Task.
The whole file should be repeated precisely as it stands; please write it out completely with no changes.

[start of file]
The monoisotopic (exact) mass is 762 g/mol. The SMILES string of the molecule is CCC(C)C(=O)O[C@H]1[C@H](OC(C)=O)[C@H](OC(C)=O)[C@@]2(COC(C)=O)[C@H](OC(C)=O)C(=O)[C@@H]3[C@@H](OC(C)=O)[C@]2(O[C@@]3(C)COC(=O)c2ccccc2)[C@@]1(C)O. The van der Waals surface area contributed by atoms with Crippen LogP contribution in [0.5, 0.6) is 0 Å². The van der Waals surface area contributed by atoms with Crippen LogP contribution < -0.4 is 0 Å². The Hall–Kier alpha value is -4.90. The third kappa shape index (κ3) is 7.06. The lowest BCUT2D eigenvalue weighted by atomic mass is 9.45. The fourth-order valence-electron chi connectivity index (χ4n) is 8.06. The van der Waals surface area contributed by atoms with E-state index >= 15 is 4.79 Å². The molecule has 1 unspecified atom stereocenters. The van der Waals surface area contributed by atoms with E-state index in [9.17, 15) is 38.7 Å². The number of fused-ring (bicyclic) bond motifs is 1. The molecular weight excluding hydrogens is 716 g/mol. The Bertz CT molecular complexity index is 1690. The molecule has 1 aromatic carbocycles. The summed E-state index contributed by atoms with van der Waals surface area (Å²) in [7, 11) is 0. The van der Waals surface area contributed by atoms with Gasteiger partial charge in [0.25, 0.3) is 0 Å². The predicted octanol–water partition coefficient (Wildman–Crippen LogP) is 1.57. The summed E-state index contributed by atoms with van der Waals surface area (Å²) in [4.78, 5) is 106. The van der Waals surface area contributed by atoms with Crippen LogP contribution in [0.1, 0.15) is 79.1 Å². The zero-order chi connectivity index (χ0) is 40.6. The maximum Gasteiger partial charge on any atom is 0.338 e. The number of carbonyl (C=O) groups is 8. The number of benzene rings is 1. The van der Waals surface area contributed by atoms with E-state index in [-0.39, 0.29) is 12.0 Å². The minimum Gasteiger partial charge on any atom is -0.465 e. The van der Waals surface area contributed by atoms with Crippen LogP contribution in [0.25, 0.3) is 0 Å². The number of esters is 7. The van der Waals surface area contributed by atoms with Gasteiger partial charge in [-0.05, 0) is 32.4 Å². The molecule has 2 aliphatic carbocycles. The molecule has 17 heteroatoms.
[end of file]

The monoisotopic (exact) mass is 762 g/mol. The SMILES string of the molecule is CCC(C)C(=O)O[C@H]1[C@H](OC(C)=O)[C@H](OC(C)=O)[C@@]2(COC(C)=O)[C@H](OC(C)=O)C(=O)[C@@H]3[C@@H](OC(C)=O)[C@]2(O[C@@]3(C)COC(=O)c2ccccc2)[C@@]1(C)O. The van der Waals surface area contributed by atoms with Crippen LogP contribution in [0.5, 0.6) is 0 Å². The van der Waals surface area contributed by atoms with Crippen LogP contribution < -0.4 is 0 Å². The Hall–Kier alpha value is -4.90. The third kappa shape index (κ3) is 7.06. The lowest BCUT2D eigenvalue weighted by atomic mass is 9.45. The fourth-order valence-electron chi connectivity index (χ4n) is 8.06. The van der Waals surface area contributed by atoms with E-state index >= 15 is 4.79 Å². The molecule has 1 unspecified atom stereocenters. The van der Waals surface area contributed by atoms with E-state index in [9.17, 15) is 38.7 Å². The number of fused-ring (bicyclic) bond motifs is 1. The molecular weight excluding hydrogens is 716 g/mol. The Bertz CT molecular complexity index is 1690. The molecule has 1 aromatic carbocycles. The summed E-state index contributed by atoms with van der Waals surface area (Å²) in [7, 11) is 0. The van der Waals surface area contributed by atoms with Gasteiger partial charge in [0.25, 0.3) is 0 Å². The predicted octanol–water partition coefficient (Wildman–Crippen LogP) is 1.57. The summed E-state index contributed by atoms with van der Waals surface area (Å²) in [4.78, 5) is 106. The van der Waals surface area contributed by atoms with Crippen LogP contribution in [0.1, 0.15) is 79.1 Å². The zero-order chi connectivity index (χ0) is 40.6. The maximum Gasteiger partial charge on any atom is 0.338 e. The number of carbonyl (C=O) groups is 8. The number of benzene rings is 1. The van der Waals surface area contributed by atoms with E-state index in [-0.39, 0.29) is 12.0 Å². The minimum Gasteiger partial charge on any atom is -0.465 e. The van der Waals surface area contributed by atoms with Crippen LogP contribution in [0.25, 0.3) is 0 Å². The number of esters is 7. The van der Waals surface area contributed by atoms with Gasteiger partial charge in [-0.05, 0) is 32.4 Å². The molecule has 2 aliphatic carbocycles. The molecule has 17 heteroatoms.